There are many things I learned attending the NRA Convention and prayer breakfast. I learned that you can legally purchase a missile launcher for $6500, but the missiles cost over $3000 so you really need to want to blow something up before you invest in that. We saw all the extreme stuff you can imagine – vendor after vendor showcasing assault rifles just like the ones used in Uvalde and Buffalo and so many mass shootings. There weren’t many hunting rifles there in the exhibit hall.
After participating in the protests and vigils a day or two before, we had the rare opportunity to cross the line, with legitimate passes and interact with people inside the NRA Convention.
It allowed me to see some things I didn’t expect. For instance, a protestor we had stood with the day before, yelled insults at us as we left the building, having no idea why we were there. As the old saying goes, “Where you sit determines what you see.” And going inside surely allowed me to see some new things I didn’t see just by protesting outside of it.
As we entered the Convention Center, one of the first people I met had a warm smile and told me he had read some of my books. We had an incredible conversation… it quickly relieved some of my presumptions. And yet, what we saw inside the Convention was anything but harmless. In fact it was haunting to see vendor after vendor displaying military style assault rifles and high capacity magazines. We had one exhibitor show us a magazine that could easily be attached to a Glock pistol for less than $100, allowing it to shoot over 50 rounds without reloading.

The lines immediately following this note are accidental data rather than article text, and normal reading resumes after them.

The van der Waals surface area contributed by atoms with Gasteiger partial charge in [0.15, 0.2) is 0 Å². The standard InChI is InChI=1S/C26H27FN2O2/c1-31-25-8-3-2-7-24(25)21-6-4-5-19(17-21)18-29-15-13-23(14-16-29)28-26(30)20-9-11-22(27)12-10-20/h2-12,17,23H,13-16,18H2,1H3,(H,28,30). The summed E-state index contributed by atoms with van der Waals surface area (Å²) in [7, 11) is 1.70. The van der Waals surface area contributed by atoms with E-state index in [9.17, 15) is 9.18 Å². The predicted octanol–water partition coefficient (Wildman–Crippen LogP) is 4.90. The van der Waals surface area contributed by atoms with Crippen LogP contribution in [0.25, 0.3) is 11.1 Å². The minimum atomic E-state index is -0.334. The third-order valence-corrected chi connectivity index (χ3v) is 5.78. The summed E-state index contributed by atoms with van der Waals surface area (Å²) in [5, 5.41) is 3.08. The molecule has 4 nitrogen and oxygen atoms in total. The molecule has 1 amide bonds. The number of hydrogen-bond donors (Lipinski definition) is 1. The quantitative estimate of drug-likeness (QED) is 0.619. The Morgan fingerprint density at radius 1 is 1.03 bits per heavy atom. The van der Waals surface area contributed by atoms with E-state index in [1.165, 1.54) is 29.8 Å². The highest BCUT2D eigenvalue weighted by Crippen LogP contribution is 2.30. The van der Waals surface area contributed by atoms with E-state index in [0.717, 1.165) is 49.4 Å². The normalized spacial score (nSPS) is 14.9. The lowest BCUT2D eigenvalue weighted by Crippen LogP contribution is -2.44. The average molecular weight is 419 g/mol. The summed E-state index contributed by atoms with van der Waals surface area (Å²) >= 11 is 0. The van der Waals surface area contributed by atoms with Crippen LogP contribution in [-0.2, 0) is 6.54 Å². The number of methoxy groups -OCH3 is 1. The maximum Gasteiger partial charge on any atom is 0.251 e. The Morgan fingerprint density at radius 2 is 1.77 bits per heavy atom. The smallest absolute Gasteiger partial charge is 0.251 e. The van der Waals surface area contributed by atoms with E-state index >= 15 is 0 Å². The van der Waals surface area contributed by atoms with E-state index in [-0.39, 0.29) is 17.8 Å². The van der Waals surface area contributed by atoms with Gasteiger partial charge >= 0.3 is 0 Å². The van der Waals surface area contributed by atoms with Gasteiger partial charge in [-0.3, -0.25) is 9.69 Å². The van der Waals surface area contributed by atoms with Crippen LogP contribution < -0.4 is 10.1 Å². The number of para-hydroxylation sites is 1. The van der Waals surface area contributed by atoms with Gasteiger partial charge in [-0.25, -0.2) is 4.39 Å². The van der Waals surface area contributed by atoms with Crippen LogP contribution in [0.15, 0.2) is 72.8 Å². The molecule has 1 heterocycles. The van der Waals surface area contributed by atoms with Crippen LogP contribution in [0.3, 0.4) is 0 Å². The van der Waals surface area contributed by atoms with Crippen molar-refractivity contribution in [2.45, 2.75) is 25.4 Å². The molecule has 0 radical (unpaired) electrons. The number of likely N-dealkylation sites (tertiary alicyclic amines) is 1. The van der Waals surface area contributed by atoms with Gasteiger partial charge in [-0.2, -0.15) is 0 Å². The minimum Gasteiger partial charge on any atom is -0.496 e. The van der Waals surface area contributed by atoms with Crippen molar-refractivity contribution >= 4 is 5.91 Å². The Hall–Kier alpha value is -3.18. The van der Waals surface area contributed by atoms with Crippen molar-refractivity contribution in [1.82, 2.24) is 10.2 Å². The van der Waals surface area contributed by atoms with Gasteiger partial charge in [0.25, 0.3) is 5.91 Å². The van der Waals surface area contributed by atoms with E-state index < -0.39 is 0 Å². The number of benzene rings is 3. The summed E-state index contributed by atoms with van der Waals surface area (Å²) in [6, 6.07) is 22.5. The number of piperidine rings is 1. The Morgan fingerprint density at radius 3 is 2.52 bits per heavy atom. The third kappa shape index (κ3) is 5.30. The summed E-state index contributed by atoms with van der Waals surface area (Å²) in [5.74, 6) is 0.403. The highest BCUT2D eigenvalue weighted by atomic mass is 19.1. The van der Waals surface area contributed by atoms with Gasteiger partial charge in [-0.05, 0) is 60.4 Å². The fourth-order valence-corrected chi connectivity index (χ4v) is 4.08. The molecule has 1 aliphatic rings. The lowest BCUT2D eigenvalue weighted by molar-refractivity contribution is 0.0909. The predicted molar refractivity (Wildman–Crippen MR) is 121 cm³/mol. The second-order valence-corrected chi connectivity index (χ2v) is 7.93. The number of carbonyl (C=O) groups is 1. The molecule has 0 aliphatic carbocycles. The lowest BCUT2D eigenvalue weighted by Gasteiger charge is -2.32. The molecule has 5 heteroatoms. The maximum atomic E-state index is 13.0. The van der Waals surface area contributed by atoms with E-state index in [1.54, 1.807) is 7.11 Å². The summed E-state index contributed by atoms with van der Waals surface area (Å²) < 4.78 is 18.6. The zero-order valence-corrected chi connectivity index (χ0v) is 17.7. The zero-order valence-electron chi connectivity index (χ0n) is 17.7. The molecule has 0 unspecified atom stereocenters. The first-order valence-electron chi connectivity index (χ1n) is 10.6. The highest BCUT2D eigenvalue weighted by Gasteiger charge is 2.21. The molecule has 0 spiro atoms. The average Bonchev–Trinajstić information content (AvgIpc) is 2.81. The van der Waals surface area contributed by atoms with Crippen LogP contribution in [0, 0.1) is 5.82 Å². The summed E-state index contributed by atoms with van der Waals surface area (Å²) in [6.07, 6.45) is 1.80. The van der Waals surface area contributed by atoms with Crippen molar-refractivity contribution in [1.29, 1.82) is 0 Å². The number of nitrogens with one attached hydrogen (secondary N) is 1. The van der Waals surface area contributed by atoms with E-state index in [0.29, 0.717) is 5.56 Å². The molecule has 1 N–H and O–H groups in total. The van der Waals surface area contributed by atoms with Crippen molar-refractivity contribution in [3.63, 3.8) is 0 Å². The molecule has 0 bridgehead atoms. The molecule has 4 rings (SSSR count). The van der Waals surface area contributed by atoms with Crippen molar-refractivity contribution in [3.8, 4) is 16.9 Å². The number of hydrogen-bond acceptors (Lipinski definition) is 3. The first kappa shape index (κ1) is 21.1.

But there is good news. The NRA is hemorrhaging in almost every way. It has been on the verge of bankruptcy, and is in the midst of a civil war within its own ranks. One thing was very apparent as we attended the Convention – it is aging out, and overwhelmingly white, old, and male. It does not reflect who America is and who we are becoming. As we crossed the line and went inside this intimidating organization, we had a “Wizard-of-Oz” moment where it felt like the veil was stripped away, only to reveal the great Wizard is just a little old man behind it all.
It is also a reminder that the real obstacle to gun reform in America is not gun owners, but gun extremists and gun profiteers, which is exactly who the NRA has become. When the NRA says that it has 5 million members, what we need to hear is that over 95% of gun owners are NOT part of the NRA. In fact, as we researched for our book Beating Guns, we found that 62% of gun owners find themselves at odds with the NRA. And when it comes to common sense gun reforms like banning assault rifles, raising the minimum age, requiring universal background checks, red flag laws, eliminating ghost guns, a majority of gun owners and nearly 90% of Americans want to see change.